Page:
When I first published a review of the MSR Windburner Stove system, I included my thoughts about the Windburner Ceramic Skillet. Now, after using it for many months, I think it’s worth reviewing by itself, so I’ve pulled the text over to a new post and updated it.
I ordered the Windburner Ceramic Skillet online and thought I was getting the original plain aluminum finish which MSR no longer lists on its website—and I assume doesn’t make anymore. I wasn’t happy at first when I realized this one has a ceramic coating as I’ve not had good luck with nonstick pans in the woods. Teflon is just not durable enough for outdoor use and soon gets scratched. I had no experience with ceramic coatings, and I was dubious. It turns out I was right.
MSR Windburner Ceramic Skillet design
The skillet has a ring welded to the bottom of it that fits around the Windburner stove system, but it doesn’t have the same fins that the boil pot has. Still, there’s good heat transfer, and the way the ring fits over the stove makes the pan very stable when it’s new.
The skillet uses the same proprietary detachable handle that MSR has been using on its pots and pans for years. I’m not a big fan. It is light, but if you fold it over, then you’re going to scratch the non-stick surface of the pan. If you detach it, the handle is an awkward L-shape that digs into anything next to it in your pack and threatens to damage fabric because the edges are sort of sharp.
How the MSR Windburner Ceramic Skillet cooks
Because of the thinness of the metal pan and the excellent heat transfer from the MSR Windburner stove, I’ve found the best thing is to get the stove turned down as low as possible before you put the skillet on top of it. That can be a bit fiddly because the stove doesn’t have the greatest fine control on the low end. I do it before I put the skillet on because you need to be able to see the flame and the wire that goes across the top of the burner that glows red in order to get the lowest setting possible. Unlike other stoves, you can’t do it just by the sound of the flame.
The MSR Windburner Ceramic Skillet nonstick surface doesn’t hold up
When new, the MSR Windburner Ceramic Skillet finish is very nonstick, and you can get away with a minimum amount of oil. I’d like the pan to be a tiny bit bigger, but it has nice high sides to keep food from slipping out if you load it up.
However, after just a few uses, there was discoloration in the center of the pan.
At first, the pan was still completely nonstick despite the discoloration, but after a few more uses there’s always a patch in the center of the skillet where food sticks and slowly turns a burned color.
MSR Windburner skillet ring breaks off
The next thing to go wrong was when the ring welded to the bottom of the skillet broke off when I was stuffing it down in my backpack. Looking closely at it, I think the tiny spot welds used to connect the two just aren’t robust enough and the expansion and contraction of heating and cooling causes the weld to eventually give way.
Still not necessarily a fail
Given that the MSR Windburner Ceramic Skillet doesn’t stay nonstick and the ring broke off, you’d expect that I’d give it a failing grade, but I’m not sure I would. MSR stands behind their products, and I considered asking them to warranty this pan, but now that the bottom ring has come separated, I have a handy Windburner pot adapter that means I can can use any pot I want with this system.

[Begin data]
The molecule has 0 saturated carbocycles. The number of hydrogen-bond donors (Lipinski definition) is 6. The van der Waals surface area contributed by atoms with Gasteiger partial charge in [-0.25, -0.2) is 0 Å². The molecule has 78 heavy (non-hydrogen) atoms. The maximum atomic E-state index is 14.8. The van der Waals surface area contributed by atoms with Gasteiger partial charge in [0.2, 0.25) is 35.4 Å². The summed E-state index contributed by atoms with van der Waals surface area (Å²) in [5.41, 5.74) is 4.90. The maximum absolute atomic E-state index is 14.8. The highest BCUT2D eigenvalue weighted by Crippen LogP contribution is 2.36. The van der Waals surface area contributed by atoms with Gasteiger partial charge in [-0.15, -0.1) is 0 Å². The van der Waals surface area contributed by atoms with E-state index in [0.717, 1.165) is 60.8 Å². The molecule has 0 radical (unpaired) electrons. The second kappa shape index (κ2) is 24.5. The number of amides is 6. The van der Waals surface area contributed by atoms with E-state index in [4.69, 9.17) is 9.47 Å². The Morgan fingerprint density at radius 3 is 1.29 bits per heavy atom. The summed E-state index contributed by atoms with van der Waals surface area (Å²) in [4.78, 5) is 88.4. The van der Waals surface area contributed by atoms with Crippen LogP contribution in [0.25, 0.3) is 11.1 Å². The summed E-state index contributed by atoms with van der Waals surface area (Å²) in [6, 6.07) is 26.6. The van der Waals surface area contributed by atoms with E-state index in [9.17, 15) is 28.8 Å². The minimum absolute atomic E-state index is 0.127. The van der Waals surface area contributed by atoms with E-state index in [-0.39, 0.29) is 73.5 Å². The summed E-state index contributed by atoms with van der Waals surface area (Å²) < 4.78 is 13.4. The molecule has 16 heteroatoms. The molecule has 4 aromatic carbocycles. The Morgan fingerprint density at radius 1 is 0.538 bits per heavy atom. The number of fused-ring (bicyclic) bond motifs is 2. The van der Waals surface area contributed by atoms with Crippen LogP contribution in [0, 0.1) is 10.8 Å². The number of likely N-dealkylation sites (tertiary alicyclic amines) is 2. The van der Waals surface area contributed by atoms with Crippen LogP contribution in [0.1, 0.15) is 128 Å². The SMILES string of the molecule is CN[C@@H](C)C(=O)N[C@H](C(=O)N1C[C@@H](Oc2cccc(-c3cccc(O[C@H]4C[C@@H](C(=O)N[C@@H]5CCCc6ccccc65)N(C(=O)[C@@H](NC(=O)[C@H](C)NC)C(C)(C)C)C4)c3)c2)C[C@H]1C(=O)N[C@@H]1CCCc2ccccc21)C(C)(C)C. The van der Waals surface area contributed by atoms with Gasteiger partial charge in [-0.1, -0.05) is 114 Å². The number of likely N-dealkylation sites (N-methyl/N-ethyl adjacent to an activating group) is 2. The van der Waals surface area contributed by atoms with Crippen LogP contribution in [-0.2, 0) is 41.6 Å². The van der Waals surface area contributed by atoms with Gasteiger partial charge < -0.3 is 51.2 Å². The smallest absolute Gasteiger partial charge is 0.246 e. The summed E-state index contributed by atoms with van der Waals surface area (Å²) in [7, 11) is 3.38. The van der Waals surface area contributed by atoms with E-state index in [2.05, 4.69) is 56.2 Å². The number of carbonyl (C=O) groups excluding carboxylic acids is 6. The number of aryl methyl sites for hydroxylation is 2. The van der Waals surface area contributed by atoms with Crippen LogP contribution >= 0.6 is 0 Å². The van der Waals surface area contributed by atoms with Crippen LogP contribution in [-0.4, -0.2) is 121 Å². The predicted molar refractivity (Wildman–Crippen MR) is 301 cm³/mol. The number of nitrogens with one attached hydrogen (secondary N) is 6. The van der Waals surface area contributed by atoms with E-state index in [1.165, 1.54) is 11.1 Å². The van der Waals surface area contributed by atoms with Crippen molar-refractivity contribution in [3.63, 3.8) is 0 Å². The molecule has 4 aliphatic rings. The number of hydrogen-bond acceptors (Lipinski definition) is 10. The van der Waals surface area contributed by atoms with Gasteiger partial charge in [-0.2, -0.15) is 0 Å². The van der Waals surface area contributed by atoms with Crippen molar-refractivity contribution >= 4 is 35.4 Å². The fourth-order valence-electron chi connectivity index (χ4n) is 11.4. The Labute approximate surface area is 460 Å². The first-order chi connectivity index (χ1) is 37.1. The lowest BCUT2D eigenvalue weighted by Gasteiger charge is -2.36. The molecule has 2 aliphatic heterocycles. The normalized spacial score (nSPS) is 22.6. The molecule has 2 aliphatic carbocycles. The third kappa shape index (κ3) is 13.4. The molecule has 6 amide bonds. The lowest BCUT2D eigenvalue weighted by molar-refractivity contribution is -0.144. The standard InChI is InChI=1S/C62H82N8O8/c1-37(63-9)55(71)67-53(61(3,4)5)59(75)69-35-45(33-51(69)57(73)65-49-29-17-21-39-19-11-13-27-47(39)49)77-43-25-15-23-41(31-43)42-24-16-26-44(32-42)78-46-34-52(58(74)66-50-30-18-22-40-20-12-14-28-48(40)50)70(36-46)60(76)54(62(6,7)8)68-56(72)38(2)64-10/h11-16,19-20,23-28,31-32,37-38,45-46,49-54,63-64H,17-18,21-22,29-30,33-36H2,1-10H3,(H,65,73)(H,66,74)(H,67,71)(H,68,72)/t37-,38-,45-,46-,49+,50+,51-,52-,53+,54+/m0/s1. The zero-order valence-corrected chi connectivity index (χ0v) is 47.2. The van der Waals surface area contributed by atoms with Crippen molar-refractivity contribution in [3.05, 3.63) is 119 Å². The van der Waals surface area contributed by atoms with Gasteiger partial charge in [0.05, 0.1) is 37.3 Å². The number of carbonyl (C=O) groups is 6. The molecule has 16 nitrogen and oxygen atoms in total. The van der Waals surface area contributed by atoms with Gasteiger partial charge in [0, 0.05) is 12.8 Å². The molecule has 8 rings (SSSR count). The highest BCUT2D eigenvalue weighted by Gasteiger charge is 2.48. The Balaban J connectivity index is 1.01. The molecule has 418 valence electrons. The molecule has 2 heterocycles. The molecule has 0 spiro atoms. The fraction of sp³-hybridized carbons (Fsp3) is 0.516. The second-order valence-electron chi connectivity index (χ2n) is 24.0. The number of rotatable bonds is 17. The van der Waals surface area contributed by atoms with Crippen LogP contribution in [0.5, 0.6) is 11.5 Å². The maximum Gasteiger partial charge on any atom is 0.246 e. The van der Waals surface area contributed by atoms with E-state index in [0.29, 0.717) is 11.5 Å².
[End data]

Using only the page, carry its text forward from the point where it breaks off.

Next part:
Jetboil sells an adapter for its integrated stove systems, but MSR doesn’t, so the loose ring I have now is valuable to me.
As I said at the top, I don’t think nonstick is a good idea in camp cookware. It probably has a lot to do with how thin the pans need to be, but I’ve yet to own one that holds up. That said, there are a lot of things I do like about this frying pan. It’s light, it has deepish sides, it hasn’t warped like some titanium pans I own, and despite developing the patch of stuck-on food in the middle every time I use it, it really hasn’t affected the taste of what I cook that I’ve noticed. I just have to soak it for a while when I get home and then carefully scratch it off with a fingernail in an attempt not to damage the surface any more than it is.
What I’d really like is if MSR started making the non-coated pan again. I think they should have stuck with that idea because—in my experience—bare-metal pans can be seasoned with use and are often quite nonstick once you achieve that seasoning.
Bonus: Snow Peak Folding Spatula review
It’s not really part of the MSR Windburner Stove review, but an item that I picked up around the same time that I purchased the Windburner is a Snowpeak Folding Spatula. It’s just a $10 item, but Amazon served it up to me when I was looking for something else, and I thought what the hell. When it arrived, my first reaction was I was sure that the handle would be too short to keep my hands away from spattering grease, and I nearly tossed it in the pile of other camping failures without even trying it out.
However, I did take it on my next camping trip, and I really like it. It folds up a little fatter than I’d like, but it’s a lot sturdier than you’d expect. It’s non-stick surfaces safe, and I haven’t been burned by spattering grease despite its short overall length. It even doubles as a makeshift spoon for eating right out of the pan if I’m camping alone. It’s been a pleasant – and inexpensive – surprise.
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